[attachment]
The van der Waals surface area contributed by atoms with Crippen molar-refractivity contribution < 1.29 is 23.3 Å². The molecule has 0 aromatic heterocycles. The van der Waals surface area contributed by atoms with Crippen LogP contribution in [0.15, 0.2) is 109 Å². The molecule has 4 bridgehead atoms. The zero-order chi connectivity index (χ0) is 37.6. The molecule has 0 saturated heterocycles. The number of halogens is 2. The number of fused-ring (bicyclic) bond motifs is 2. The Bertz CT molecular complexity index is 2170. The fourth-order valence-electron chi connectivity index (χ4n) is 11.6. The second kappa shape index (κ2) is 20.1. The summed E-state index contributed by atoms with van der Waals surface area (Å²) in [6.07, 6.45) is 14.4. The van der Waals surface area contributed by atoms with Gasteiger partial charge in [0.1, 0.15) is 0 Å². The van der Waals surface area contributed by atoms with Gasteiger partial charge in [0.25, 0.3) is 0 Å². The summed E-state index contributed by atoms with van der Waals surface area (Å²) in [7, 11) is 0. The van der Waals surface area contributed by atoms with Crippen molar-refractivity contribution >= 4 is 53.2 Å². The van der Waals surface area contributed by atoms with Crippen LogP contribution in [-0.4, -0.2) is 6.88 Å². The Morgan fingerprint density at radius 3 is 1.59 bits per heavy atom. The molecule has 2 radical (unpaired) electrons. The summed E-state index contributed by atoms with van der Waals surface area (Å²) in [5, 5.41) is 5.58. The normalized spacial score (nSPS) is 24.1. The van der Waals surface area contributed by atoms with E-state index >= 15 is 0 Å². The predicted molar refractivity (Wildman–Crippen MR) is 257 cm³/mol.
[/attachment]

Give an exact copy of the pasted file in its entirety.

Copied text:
The van der Waals surface area contributed by atoms with Crippen molar-refractivity contribution < 1.29 is 23.3 Å². The molecule has 0 aromatic heterocycles. The van der Waals surface area contributed by atoms with Crippen LogP contribution in [0.15, 0.2) is 109 Å². The molecule has 4 bridgehead atoms. The zero-order chi connectivity index (χ0) is 37.6. The molecule has 0 saturated heterocycles. The number of halogens is 2. The number of fused-ring (bicyclic) bond motifs is 2. The Bertz CT molecular complexity index is 2170. The fourth-order valence-electron chi connectivity index (χ4n) is 11.6. The second kappa shape index (κ2) is 20.1. The summed E-state index contributed by atoms with van der Waals surface area (Å²) in [6.07, 6.45) is 14.4. The van der Waals surface area contributed by atoms with Gasteiger partial charge in [0.1, 0.15) is 0 Å². The van der Waals surface area contributed by atoms with Gasteiger partial charge in [0.25, 0.3) is 0 Å². The summed E-state index contributed by atoms with van der Waals surface area (Å²) in [7, 11) is 0. The van der Waals surface area contributed by atoms with Crippen molar-refractivity contribution >= 4 is 53.2 Å². The van der Waals surface area contributed by atoms with Crippen LogP contribution in [-0.4, -0.2) is 6.88 Å². The Morgan fingerprint density at radius 3 is 1.59 bits per heavy atom. The molecule has 2 radical (unpaired) electrons. The summed E-state index contributed by atoms with van der Waals surface area (Å²) in [5, 5.41) is 5.58. The normalized spacial score (nSPS) is 24.1. The van der Waals surface area contributed by atoms with E-state index >= 15 is 0 Å². The predicted molar refractivity (Wildman–Crippen MR) is 257 cm³/mol.